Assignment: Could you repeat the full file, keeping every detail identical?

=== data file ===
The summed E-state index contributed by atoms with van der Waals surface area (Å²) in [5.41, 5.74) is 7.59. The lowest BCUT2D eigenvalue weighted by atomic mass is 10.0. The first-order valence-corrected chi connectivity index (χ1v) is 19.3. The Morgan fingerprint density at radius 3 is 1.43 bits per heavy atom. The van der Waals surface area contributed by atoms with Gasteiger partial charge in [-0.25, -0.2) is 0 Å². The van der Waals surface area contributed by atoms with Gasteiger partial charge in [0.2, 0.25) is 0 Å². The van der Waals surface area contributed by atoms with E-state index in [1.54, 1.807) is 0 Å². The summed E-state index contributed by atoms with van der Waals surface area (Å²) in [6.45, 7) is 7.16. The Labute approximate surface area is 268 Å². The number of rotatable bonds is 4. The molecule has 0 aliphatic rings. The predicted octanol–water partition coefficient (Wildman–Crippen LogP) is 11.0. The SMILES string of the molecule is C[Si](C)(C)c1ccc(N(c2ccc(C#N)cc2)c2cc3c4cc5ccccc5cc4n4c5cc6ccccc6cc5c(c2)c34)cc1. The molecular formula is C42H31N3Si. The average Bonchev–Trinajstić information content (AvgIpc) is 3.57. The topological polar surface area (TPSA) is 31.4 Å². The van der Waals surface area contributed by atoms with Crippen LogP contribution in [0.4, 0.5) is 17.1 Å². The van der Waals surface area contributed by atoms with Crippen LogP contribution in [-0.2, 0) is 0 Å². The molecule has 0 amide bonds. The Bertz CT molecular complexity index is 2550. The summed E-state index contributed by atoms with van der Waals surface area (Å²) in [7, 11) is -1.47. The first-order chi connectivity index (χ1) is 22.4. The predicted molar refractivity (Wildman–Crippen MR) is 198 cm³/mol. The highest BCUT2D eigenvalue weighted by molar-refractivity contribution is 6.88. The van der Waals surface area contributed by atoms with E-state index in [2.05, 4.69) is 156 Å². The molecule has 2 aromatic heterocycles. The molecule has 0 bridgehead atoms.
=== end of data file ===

The summed E-state index contributed by atoms with van der Waals surface area (Å²) in [5.41, 5.74) is 7.59. The lowest BCUT2D eigenvalue weighted by atomic mass is 10.0. The first-order valence-corrected chi connectivity index (χ1v) is 19.3. The Morgan fingerprint density at radius 3 is 1.43 bits per heavy atom. The van der Waals surface area contributed by atoms with Gasteiger partial charge in [-0.25, -0.2) is 0 Å². The van der Waals surface area contributed by atoms with Gasteiger partial charge in [0.2, 0.25) is 0 Å². The van der Waals surface area contributed by atoms with E-state index in [1.54, 1.807) is 0 Å². The summed E-state index contributed by atoms with van der Waals surface area (Å²) in [6.45, 7) is 7.16. The Labute approximate surface area is 268 Å². The number of rotatable bonds is 4. The molecule has 0 aliphatic rings. The predicted octanol–water partition coefficient (Wildman–Crippen LogP) is 11.0. The SMILES string of the molecule is C[Si](C)(C)c1ccc(N(c2ccc(C#N)cc2)c2cc3c4cc5ccccc5cc4n4c5cc6ccccc6cc5c(c2)c34)cc1. The molecular formula is C42H31N3Si. The average Bonchev–Trinajstić information content (AvgIpc) is 3.57. The topological polar surface area (TPSA) is 31.4 Å². The van der Waals surface area contributed by atoms with Crippen LogP contribution in [0.4, 0.5) is 17.1 Å². The van der Waals surface area contributed by atoms with Crippen LogP contribution in [-0.2, 0) is 0 Å². The molecule has 0 amide bonds. The Bertz CT molecular complexity index is 2550. The summed E-state index contributed by atoms with van der Waals surface area (Å²) in [7, 11) is -1.47. The first-order chi connectivity index (χ1) is 22.4. The predicted molar refractivity (Wildman–Crippen MR) is 198 cm³/mol. The highest BCUT2D eigenvalue weighted by molar-refractivity contribution is 6.88. The van der Waals surface area contributed by atoms with E-state index in [2.05, 4.69) is 156 Å². The molecule has 2 aromatic heterocycles. The molecule has 0 bridgehead atoms.